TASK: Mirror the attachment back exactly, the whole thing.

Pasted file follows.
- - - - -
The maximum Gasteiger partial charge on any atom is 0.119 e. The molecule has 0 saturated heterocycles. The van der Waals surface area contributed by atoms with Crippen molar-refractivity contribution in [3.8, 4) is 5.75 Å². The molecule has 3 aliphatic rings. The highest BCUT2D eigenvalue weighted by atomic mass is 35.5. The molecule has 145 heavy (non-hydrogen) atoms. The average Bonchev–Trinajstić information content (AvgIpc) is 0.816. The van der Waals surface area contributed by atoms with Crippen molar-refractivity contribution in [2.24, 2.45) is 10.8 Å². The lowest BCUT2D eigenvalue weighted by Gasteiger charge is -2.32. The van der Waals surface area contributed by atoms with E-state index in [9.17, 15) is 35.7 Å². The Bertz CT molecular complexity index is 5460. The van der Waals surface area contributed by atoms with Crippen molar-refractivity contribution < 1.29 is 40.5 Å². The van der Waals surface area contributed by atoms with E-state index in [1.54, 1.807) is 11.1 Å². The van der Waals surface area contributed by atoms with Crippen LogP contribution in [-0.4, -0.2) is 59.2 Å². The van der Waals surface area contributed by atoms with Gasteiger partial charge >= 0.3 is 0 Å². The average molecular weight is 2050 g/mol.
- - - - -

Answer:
The maximum Gasteiger partial charge on any atom is 0.119 e. The molecule has 0 saturated heterocycles. The van der Waals surface area contributed by atoms with Crippen molar-refractivity contribution in [3.8, 4) is 5.75 Å². The molecule has 3 aliphatic rings. The highest BCUT2D eigenvalue weighted by atomic mass is 35.5. The molecule has 145 heavy (non-hydrogen) atoms. The average Bonchev–Trinajstić information content (AvgIpc) is 0.816. The van der Waals surface area contributed by atoms with Crippen molar-refractivity contribution in [2.24, 2.45) is 10.8 Å². The lowest BCUT2D eigenvalue weighted by Gasteiger charge is -2.32. The van der Waals surface area contributed by atoms with E-state index in [9.17, 15) is 35.7 Å². The Bertz CT molecular complexity index is 5460. The van der Waals surface area contributed by atoms with Crippen molar-refractivity contribution < 1.29 is 40.5 Å². The van der Waals surface area contributed by atoms with E-state index in [1.54, 1.807) is 11.1 Å². The van der Waals surface area contributed by atoms with Crippen LogP contribution in [-0.4, -0.2) is 59.2 Å². The van der Waals surface area contributed by atoms with Gasteiger partial charge >= 0.3 is 0 Å². The average molecular weight is 2050 g/mol.